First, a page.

Non-interference works both ways...
Freedom is an interesting thing, if a little hard to define at times. It's a strange concept to try to apply to video games, because as a hobby there wasn't really a need to call the notion of freedom into the picture. However, ever since MMOs hit the scene, the idea of just what freedom is in relation to an online world has been a question that seems to ignored for the most part. However, I find that the recent "Burn Jita" event in EVE Online catalyzed and carried out by the game's own players to be a good sounding point with which to call the concept of what freedom is when it comes to gaming in a communal world.
To understand where I'm going to be going with this I think that it might be best to temper what I'm about to talk about in EVE Online with an example from another game: League of Legends. Riot Games recently banned a few hundred LoL players for what in essence boils down to an exploit of how the games' Mastery system worked. By dumping more points into the system then should normally be possible players were essentially able to spam some of the better spells without cooldown. The exploit has since been patched and Riot is coming down on those that choose to use the exploit, something they are rather frank about calling, "bullshit, and we're not going to allow it."
Now, whether or not you agree with them coming down on the people that used the exploit is a matter of personal experience. Certainly there's a case that can be made in either direction: if you were one of the people that got creamed by an exploiter then you're probably not too happy about it, but at the same time in a competitive world like LoL is a player that is willing to find, use, and abuse any advantage they can really doing anything terribly wrong? The exploit itself is obviously something that Riot didn't want in the game, but it took the players to prove it was there and to motivate a fix for it once it was discovered.
The LoL example is pertinent if perhaps a little narrow. Considering that in this case both the problem and the response can be rooted in the game itself. Still, there are those that complain when bans come down, or exploits and loopholes are patched. They would argue that unless it breaks the game in a fundamental way that it should be left in; let the community deal with it or find ways around it. After all it's our world, shouldn't we be able to do what we want in it?
Well, the truth is no, it's not your world, you only rent space in it. It's up to the landlords to decide just how far you can go before your get evicted. But remember that when you ask for more freedom it's not something that only you benefit from. This is where "Burn Jita" comes in.
"Burn Jita" itself stems from less then noble origins, at least if some of the interpretations are to be believed. Some speculate that the most prominent figure on the attackers side -- one Alexander Gianturco -- might have been engineering this entire thing in response to the month long ban he received for egging on people to grief a player that was openly talking about committing suicide. It's certainly an atrocious accusation, and one that has its own story. Regardless of that though, and also regardless of whether this was an attempt at payback for a perceived slight actually isn't what's important here; that belongs to how CCP reacted upon hearing of the "Burn Jita" campaign.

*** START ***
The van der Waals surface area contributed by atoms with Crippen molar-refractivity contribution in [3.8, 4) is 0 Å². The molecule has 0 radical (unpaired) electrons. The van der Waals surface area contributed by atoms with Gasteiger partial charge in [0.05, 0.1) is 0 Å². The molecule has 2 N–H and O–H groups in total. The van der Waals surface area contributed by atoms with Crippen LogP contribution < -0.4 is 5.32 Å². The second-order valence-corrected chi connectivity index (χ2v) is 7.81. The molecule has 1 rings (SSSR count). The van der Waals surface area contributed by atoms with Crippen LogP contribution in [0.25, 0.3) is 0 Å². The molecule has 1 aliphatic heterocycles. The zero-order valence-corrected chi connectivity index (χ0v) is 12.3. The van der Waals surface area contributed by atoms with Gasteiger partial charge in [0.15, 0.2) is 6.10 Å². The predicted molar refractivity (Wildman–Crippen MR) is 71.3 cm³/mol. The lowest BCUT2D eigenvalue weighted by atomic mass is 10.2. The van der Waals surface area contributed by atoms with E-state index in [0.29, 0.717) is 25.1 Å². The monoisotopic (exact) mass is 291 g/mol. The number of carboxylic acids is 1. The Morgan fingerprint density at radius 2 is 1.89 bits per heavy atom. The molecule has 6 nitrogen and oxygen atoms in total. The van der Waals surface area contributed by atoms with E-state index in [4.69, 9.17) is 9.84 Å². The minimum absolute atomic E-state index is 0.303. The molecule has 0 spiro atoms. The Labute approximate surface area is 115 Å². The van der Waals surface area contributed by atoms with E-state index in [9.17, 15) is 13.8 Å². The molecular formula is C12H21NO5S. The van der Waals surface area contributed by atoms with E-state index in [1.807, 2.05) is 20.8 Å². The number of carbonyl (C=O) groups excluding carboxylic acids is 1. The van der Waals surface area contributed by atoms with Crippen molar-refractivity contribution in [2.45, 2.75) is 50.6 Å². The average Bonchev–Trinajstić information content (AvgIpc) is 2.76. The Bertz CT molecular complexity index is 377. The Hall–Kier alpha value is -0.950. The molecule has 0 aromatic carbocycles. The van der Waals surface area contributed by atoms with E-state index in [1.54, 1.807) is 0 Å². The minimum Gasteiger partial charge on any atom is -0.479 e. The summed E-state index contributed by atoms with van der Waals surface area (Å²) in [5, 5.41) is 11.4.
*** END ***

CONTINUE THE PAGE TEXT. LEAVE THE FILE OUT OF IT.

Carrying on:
One comment sums it up better then anything else ever could: "I tell you what, it's going to be fucking brilliant."
That comment came from Jon Lander, who is EVE's senior producer. Not only would the administration not interfere with what was about to happen, they actually took measures to make sure that the server wouldn't crash under the higher then normal strain, and then took steps to analyze the aftermath.
Certainly in game the ships that were doing the attacking were quickly destroyed by the computerized police ships, but the raiders planned for such a thing which is why it took months of ship building and a massive fleet. The damage inflicted over the "Burn Jita" event seems staggering, "The total damage inflicted over these three days amounted to 45,117,952 hit points delivered in 249,021 distinct hits." as reported in the analysis linked above. Even to someone like me not familiar with the game a number like forty five million means a lot. I can't help but wonder just when someone will put an actual monetary figure to this entire thing, assuming no one has done so already.
CCP could have stepped in. Some people that lost much in the carnage no doubt believe they should have stepped in. However, there is no more pertinent example of freedom that I can see when it comes to recent events in an MMO of any kind. People said they wanted to destroy a port of major commerce, and the gatekeepers simply said what amounts to "We look forward to seeing it. Don't break the rules". Think whatever you please about the reasons, the results, or anything else about the weekend Jita looked like it was ablaze, but know that it was something that illustrates the freedom that some have yearned for when they believe they've been imposed on in other games.
Freedom is nice, but it comes with its own risks, and its own prices to be paid. Those that continue to survive in the world of EVE Online would doubtless argue that the price is worth it; for others, it stands as a sobering reminder of just what can happen when a hands off approach is taken.